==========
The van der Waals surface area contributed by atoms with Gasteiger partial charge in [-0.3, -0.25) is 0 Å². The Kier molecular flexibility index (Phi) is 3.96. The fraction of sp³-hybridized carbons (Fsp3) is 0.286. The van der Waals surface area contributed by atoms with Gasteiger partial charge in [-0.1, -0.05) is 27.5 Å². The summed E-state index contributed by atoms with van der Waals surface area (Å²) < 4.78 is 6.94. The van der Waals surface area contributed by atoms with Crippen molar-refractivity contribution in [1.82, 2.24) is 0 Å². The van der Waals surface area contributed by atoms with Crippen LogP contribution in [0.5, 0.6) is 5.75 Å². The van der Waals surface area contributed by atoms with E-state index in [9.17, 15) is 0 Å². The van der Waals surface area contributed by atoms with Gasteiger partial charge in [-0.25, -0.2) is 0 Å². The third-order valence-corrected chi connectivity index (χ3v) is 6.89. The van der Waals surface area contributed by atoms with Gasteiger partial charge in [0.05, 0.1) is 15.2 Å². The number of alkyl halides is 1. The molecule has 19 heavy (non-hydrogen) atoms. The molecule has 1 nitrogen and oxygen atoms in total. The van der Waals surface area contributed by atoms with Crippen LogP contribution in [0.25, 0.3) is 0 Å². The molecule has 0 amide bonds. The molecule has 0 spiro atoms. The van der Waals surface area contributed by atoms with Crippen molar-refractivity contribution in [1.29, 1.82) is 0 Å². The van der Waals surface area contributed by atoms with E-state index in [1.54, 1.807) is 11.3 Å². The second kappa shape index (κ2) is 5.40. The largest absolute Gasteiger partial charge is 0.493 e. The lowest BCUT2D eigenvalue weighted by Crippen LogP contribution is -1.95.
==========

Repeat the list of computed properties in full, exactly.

The van der Waals surface area contributed by atoms with Gasteiger partial charge in [-0.3, -0.25) is 0 Å². The Kier molecular flexibility index (Phi) is 3.96. The fraction of sp³-hybridized carbons (Fsp3) is 0.286. The van der Waals surface area contributed by atoms with Gasteiger partial charge in [-0.1, -0.05) is 27.5 Å². The summed E-state index contributed by atoms with van der Waals surface area (Å²) < 4.78 is 6.94. The van der Waals surface area contributed by atoms with Crippen molar-refractivity contribution in [1.82, 2.24) is 0 Å². The van der Waals surface area contributed by atoms with Crippen LogP contribution in [0.5, 0.6) is 5.75 Å². The van der Waals surface area contributed by atoms with E-state index in [9.17, 15) is 0 Å². The van der Waals surface area contributed by atoms with Gasteiger partial charge in [-0.25, -0.2) is 0 Å². The third-order valence-corrected chi connectivity index (χ3v) is 6.89. The van der Waals surface area contributed by atoms with Gasteiger partial charge in [0.05, 0.1) is 15.2 Å². The number of alkyl halides is 1. The molecule has 19 heavy (non-hydrogen) atoms. The molecule has 1 nitrogen and oxygen atoms in total. The van der Waals surface area contributed by atoms with Crippen LogP contribution in [0.25, 0.3) is 0 Å². The molecule has 0 amide bonds. The molecule has 0 spiro atoms. The van der Waals surface area contributed by atoms with Crippen molar-refractivity contribution in [1.29, 1.82) is 0 Å². The van der Waals surface area contributed by atoms with E-state index in [1.54, 1.807) is 11.3 Å². The second kappa shape index (κ2) is 5.40. The largest absolute Gasteiger partial charge is 0.493 e. The lowest BCUT2D eigenvalue weighted by Crippen LogP contribution is -1.95.